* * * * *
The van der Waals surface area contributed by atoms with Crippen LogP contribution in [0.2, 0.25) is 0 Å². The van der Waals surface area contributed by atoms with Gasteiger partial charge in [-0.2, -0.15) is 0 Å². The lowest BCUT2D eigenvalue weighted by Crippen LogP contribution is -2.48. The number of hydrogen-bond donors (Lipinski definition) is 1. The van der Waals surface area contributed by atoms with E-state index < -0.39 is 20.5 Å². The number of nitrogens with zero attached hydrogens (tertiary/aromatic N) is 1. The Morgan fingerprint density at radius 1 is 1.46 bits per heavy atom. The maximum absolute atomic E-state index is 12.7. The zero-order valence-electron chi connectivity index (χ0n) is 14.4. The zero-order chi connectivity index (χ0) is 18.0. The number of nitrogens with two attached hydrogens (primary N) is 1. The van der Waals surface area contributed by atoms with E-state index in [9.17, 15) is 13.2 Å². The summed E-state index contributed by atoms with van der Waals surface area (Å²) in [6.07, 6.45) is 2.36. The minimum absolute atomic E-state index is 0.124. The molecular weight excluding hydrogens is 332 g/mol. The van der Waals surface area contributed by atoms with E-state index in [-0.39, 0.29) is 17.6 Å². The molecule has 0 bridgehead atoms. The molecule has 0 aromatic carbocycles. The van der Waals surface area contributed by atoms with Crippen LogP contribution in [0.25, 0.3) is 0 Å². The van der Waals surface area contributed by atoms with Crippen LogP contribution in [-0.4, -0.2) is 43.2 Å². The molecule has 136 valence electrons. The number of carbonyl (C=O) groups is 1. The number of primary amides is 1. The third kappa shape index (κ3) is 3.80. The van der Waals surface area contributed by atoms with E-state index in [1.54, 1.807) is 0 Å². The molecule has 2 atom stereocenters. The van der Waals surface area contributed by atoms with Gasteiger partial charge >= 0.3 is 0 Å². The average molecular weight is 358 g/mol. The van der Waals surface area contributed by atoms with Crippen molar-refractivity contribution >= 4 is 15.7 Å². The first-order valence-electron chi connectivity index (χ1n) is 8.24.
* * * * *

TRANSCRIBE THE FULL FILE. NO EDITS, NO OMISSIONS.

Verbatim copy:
The van der Waals surface area contributed by atoms with Crippen LogP contribution in [0.2, 0.25) is 0 Å². The van der Waals surface area contributed by atoms with Gasteiger partial charge in [-0.2, -0.15) is 0 Å². The lowest BCUT2D eigenvalue weighted by Crippen LogP contribution is -2.48. The number of hydrogen-bond donors (Lipinski definition) is 1. The van der Waals surface area contributed by atoms with E-state index < -0.39 is 20.5 Å². The number of nitrogens with zero attached hydrogens (tertiary/aromatic N) is 1. The Morgan fingerprint density at radius 1 is 1.46 bits per heavy atom. The maximum absolute atomic E-state index is 12.7. The zero-order valence-electron chi connectivity index (χ0n) is 14.4. The zero-order chi connectivity index (χ0) is 18.0. The number of nitrogens with two attached hydrogens (primary N) is 1. The van der Waals surface area contributed by atoms with E-state index in [9.17, 15) is 13.2 Å². The summed E-state index contributed by atoms with van der Waals surface area (Å²) in [6.07, 6.45) is 2.36. The minimum absolute atomic E-state index is 0.124. The molecular weight excluding hydrogens is 332 g/mol. The van der Waals surface area contributed by atoms with E-state index in [-0.39, 0.29) is 17.6 Å². The molecule has 0 bridgehead atoms. The molecule has 0 aromatic carbocycles. The van der Waals surface area contributed by atoms with Crippen LogP contribution in [0.25, 0.3) is 0 Å². The van der Waals surface area contributed by atoms with Crippen LogP contribution in [-0.4, -0.2) is 43.2 Å². The molecule has 136 valence electrons. The number of carbonyl (C=O) groups is 1. The number of primary amides is 1. The third kappa shape index (κ3) is 3.80. The van der Waals surface area contributed by atoms with E-state index in [1.54, 1.807) is 0 Å². The molecule has 2 atom stereocenters. The van der Waals surface area contributed by atoms with Gasteiger partial charge >= 0.3 is 0 Å². The average molecular weight is 358 g/mol. The van der Waals surface area contributed by atoms with Crippen molar-refractivity contribution >= 4 is 15.7 Å². The first-order valence-electron chi connectivity index (χ1n) is 8.24.